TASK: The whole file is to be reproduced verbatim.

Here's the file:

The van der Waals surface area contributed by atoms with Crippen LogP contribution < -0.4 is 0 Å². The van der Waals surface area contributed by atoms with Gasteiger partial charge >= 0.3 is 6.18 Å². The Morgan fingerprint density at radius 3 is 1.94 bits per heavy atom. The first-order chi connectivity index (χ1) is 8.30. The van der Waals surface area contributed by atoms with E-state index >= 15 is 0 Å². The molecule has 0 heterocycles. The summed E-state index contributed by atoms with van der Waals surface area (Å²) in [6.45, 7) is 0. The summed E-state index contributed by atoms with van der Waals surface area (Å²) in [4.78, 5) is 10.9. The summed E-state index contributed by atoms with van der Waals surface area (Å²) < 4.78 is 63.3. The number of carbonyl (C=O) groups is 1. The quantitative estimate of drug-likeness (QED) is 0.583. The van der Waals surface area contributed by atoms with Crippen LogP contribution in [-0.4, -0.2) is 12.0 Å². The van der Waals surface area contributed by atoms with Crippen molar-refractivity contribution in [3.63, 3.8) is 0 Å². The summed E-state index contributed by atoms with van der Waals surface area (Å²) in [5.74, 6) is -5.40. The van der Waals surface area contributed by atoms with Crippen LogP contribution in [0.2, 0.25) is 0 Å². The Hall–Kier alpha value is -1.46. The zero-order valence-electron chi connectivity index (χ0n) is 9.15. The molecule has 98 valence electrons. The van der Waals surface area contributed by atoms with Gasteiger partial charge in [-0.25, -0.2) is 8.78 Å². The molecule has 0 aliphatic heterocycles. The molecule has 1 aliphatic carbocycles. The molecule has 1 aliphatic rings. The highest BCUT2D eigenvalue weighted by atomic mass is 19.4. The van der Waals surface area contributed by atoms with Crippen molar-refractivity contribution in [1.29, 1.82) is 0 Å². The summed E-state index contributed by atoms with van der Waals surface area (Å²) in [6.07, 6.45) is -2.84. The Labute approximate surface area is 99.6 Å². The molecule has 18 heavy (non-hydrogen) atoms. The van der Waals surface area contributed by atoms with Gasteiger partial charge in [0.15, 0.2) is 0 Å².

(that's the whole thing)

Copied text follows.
The van der Waals surface area contributed by atoms with Crippen LogP contribution < -0.4 is 0 Å². The van der Waals surface area contributed by atoms with Gasteiger partial charge >= 0.3 is 6.18 Å². The Morgan fingerprint density at radius 3 is 1.94 bits per heavy atom. The first-order chi connectivity index (χ1) is 8.30. The van der Waals surface area contributed by atoms with E-state index >= 15 is 0 Å². The molecule has 0 heterocycles. The summed E-state index contributed by atoms with van der Waals surface area (Å²) in [6.45, 7) is 0. The summed E-state index contributed by atoms with van der Waals surface area (Å²) in [4.78, 5) is 10.9. The summed E-state index contributed by atoms with van der Waals surface area (Å²) < 4.78 is 63.3. The number of carbonyl (C=O) groups is 1. The quantitative estimate of drug-likeness (QED) is 0.583. The van der Waals surface area contributed by atoms with Crippen LogP contribution in [-0.4, -0.2) is 12.0 Å². The van der Waals surface area contributed by atoms with Crippen molar-refractivity contribution in [3.63, 3.8) is 0 Å². The summed E-state index contributed by atoms with van der Waals surface area (Å²) in [5.74, 6) is -5.40. The van der Waals surface area contributed by atoms with Crippen LogP contribution in [0.2, 0.25) is 0 Å². The Hall–Kier alpha value is -1.46. The zero-order valence-electron chi connectivity index (χ0n) is 9.15. The molecule has 98 valence electrons. The van der Waals surface area contributed by atoms with Gasteiger partial charge in [-0.25, -0.2) is 8.78 Å². The molecule has 0 aliphatic heterocycles. The molecule has 1 aliphatic carbocycles. The molecule has 1 aliphatic rings. The highest BCUT2D eigenvalue weighted by atomic mass is 19.4. The van der Waals surface area contributed by atoms with Crippen molar-refractivity contribution in [1.29, 1.82) is 0 Å². The summed E-state index contributed by atoms with van der Waals surface area (Å²) in [6.07, 6.45) is -2.84. The Labute approximate surface area is 99.6 Å². The molecule has 18 heavy (non-hydrogen) atoms. The van der Waals surface area contributed by atoms with Gasteiger partial charge in [0.15, 0.2) is 0 Å².